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The shores of Lake Ontario are lined with shingle beaches that are formed when the lake throws broken shale onto the shoreline during times of heavy waves.  Just east of Lakeside Park is Rattray Marsh. This marsh only exists because a shingle beach keeps the land behind from draining completely.  Between Lakeside Park and Rattray Marsh is Bradley House Museum which makes an interesting place to visit because it showcases four historic buildings, three of which are designated as Heritage Houses.  One of these is a regency style cottage called The Anchorage, which is pictured below.  It stood near Lakeside Park from the 1830’s where it was home to a Commander John Skynner who had retired from the Royal Navy. It is said that when John retired to the home he wrote in his journal that he was now retired and the home would become his anchorage.  The Anchorage was moved to Bradley Museum in 1978.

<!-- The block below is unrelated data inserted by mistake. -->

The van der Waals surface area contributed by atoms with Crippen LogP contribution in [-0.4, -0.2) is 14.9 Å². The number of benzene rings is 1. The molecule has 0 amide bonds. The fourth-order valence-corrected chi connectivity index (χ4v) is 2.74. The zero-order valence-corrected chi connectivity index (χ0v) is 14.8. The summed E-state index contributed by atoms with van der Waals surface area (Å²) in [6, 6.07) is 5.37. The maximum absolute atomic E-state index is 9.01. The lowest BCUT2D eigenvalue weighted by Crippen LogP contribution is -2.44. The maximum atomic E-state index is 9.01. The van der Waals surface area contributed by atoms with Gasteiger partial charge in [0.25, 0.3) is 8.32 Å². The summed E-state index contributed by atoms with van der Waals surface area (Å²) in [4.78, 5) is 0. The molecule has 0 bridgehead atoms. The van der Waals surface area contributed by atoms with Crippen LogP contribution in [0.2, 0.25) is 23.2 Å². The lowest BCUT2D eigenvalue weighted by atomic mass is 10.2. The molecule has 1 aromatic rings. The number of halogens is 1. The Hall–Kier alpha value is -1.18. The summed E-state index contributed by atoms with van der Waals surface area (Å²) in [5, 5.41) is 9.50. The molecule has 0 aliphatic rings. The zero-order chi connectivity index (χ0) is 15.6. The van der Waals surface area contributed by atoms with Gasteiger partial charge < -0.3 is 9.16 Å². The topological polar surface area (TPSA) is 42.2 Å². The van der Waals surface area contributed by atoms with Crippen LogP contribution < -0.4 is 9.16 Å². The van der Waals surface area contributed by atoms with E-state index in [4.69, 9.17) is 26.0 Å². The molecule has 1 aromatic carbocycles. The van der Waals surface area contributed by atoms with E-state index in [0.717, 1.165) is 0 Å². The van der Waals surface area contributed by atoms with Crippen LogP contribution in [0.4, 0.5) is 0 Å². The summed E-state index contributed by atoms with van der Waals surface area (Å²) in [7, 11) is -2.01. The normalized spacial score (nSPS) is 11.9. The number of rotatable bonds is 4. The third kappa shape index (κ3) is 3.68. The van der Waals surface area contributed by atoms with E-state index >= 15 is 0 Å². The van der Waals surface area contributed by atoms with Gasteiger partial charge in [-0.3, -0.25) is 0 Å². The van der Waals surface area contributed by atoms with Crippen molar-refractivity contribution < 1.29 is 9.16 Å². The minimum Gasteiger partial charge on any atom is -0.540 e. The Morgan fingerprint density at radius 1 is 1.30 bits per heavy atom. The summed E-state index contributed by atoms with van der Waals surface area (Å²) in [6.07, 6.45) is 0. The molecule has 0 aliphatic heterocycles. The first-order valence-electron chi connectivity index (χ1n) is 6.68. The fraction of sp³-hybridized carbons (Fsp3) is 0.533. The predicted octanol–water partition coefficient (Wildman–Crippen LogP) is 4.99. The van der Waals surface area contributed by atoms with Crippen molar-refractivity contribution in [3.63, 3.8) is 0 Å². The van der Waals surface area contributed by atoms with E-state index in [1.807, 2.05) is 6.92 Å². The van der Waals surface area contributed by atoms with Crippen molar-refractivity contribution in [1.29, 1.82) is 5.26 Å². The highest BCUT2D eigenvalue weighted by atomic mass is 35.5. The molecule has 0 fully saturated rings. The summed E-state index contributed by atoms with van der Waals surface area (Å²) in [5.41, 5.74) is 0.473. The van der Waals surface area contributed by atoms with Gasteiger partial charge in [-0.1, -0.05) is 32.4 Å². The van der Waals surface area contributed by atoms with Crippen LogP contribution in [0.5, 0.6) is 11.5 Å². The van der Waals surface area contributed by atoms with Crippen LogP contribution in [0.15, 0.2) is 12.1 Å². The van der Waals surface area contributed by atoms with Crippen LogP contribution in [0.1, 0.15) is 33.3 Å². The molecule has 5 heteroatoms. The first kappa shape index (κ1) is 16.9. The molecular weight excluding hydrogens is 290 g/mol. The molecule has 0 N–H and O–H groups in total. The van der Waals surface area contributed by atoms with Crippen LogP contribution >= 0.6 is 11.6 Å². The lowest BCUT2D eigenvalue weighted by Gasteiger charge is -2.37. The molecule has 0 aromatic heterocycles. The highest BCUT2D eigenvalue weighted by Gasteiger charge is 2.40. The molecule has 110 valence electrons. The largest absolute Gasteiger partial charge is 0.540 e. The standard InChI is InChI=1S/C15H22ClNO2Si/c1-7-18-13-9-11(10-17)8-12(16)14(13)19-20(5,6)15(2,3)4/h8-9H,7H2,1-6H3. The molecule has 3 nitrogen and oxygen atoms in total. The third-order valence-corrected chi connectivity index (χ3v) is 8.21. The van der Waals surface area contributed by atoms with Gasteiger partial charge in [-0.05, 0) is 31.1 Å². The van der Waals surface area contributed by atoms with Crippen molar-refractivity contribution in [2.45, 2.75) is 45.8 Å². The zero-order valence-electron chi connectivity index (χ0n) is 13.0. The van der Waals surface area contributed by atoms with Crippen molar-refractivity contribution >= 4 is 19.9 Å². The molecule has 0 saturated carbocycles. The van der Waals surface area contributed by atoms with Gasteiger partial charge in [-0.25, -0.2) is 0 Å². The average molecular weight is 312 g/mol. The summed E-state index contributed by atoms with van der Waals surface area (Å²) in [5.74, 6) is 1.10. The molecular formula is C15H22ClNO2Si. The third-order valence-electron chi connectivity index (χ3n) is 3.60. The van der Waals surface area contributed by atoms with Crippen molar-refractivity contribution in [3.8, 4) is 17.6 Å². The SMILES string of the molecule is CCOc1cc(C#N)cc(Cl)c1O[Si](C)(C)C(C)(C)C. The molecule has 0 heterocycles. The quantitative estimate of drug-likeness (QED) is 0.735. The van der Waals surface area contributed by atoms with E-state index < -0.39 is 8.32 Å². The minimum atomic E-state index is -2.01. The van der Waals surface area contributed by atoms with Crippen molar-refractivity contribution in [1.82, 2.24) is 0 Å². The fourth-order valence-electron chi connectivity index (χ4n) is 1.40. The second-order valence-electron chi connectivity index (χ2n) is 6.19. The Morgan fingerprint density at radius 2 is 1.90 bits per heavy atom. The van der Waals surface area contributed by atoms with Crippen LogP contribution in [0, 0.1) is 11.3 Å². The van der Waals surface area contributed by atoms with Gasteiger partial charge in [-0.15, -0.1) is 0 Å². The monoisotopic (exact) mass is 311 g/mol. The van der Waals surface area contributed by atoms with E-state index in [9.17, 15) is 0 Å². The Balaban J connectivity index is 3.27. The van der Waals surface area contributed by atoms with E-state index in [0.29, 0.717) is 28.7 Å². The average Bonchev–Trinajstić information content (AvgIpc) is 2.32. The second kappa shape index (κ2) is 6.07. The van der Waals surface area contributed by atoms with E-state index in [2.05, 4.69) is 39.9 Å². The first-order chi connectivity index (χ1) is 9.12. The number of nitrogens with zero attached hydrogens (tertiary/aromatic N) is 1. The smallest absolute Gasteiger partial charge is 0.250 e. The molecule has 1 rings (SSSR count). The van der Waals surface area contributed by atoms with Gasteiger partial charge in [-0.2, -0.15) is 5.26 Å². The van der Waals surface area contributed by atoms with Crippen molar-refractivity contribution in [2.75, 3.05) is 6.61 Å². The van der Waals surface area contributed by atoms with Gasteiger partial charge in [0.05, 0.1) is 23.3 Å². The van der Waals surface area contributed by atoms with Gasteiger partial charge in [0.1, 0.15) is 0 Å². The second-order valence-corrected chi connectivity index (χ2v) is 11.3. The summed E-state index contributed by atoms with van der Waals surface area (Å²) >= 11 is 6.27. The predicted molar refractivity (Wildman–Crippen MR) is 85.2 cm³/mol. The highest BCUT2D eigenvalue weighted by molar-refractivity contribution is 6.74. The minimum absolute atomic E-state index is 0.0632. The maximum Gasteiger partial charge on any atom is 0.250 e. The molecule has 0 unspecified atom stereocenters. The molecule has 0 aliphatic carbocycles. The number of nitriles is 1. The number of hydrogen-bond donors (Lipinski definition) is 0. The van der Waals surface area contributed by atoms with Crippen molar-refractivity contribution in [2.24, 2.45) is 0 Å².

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Lakeside Park boasts one of the most unique beaches in the GTA and is an interesting example of nature making something beautiful out of an industrial garbage dump.

Google Maps Link: Lakeside Park

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Tiffany Falls

Saturday, July 29, 2017

Tiffany Falls is named after Doctor Oliver Tiffany who was the first medical doctor in an area that included Hamilton, Burlington, Ancaster, Guelph, and Galt.  Oliver was born in Massachusettes in 1763 and graduated from Philadelphia Medical College.  He came to Upper Canada in the 1790’s and settled in Ancaster in 1796.  There is a small paid parking lot on Wilson Street East where you can access both Tiffany Falls Trail and the Bruce Trail.  The main trail leads to the falls while a second one will take you to the remains of an old kiln.